Now all roads lead to France and heavy is the tread
Of the living; but the dead returning lightly dance.
Edward Thomas, Roads

Saturday, June 11, 2016

Remember the Titanic's Rescue Ship RMS Carpathia?

The Titanic's rescue ship RMS Carpathia has some interesting connections to the Great War.

RMS Carpathia

Captain Arthur Rostron of the Carpathia during the Titanic rescue, and later captained the Lusitania. As an officer in the Royal Naval Reserve, when war broke out he was called to service and commanded the troopship Aulania at Gallipoli. He subsequently commanded a number of naval transports.

The Legendary "Unsinkable Molly Brown" Presenting
an Appreciation Cup for the Rescue

Sadly, Carpathia was lost in service during the war. On 15 July 1918, Carpathia departed Liverpool in a convoy bound for Boston. On the summer morning of 17 July she was torpedoed, at 9:15, in the Celtic Sea by the German submarine U-55. Of the two torpedoes initially fired at the ship, one hit the port side while the other penetrated the engine room, killing two firemen and three trimmers. As Carpathia began to settle by the head and list to port, Captain William Prothero gave the order to abandon ship. All 57 passengers (36 saloon class and 21 steerage) and 218 surviving crew members boarded the lifeboats as the vessel sank.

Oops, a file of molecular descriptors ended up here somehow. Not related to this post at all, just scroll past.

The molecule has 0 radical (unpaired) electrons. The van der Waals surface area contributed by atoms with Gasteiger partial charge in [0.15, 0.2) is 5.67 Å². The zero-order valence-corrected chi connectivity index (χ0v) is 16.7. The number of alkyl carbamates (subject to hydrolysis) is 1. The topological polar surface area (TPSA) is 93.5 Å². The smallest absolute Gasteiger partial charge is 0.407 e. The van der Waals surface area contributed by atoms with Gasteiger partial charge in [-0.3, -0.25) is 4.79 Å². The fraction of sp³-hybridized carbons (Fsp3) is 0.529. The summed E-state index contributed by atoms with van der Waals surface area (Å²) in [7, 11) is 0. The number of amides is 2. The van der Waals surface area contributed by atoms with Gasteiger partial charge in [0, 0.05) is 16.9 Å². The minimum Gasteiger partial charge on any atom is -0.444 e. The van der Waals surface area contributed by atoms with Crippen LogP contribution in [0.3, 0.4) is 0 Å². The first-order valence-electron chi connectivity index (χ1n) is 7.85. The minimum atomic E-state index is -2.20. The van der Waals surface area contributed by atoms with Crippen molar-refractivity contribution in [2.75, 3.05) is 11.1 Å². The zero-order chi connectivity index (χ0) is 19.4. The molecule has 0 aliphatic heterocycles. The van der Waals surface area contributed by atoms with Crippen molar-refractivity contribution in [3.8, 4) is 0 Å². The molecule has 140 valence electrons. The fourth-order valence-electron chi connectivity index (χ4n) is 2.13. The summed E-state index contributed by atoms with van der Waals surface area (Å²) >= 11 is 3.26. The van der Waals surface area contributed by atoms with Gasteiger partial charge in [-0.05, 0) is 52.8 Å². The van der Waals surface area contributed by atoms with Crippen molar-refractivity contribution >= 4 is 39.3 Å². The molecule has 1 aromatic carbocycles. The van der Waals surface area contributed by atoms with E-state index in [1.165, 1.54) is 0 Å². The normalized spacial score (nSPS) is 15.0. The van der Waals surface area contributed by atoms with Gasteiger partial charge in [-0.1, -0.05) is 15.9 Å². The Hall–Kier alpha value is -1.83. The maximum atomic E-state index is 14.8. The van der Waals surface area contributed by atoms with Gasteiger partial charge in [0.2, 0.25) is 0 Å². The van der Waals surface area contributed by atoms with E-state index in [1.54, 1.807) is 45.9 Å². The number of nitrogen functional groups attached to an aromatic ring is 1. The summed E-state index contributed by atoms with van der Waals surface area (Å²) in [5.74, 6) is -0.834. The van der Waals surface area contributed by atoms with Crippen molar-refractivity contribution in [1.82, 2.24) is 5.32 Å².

RMS Carpathia Goes Under, 17 July 1918

U-55 surfaced and fired a third torpedo into the ship and was approaching the lifeboats when the Azalea-class sloop HMS Snowdrop arrived on the scene and drove away the submarine with gunfire before picking up the survivors from Carpathia. America's Last Doughboy, Frank Buckles, had sailed for England on an earlier voyage of the Carpathia.


  1. There is another Titanic-Great War connection: 12 May the RMS Olympic, sister ship to the Titanic,pressed into service as a troop ship, sighted a u-boat while transporting American service men to France. The Olympic turned and was able to ram the u-103, sinking her.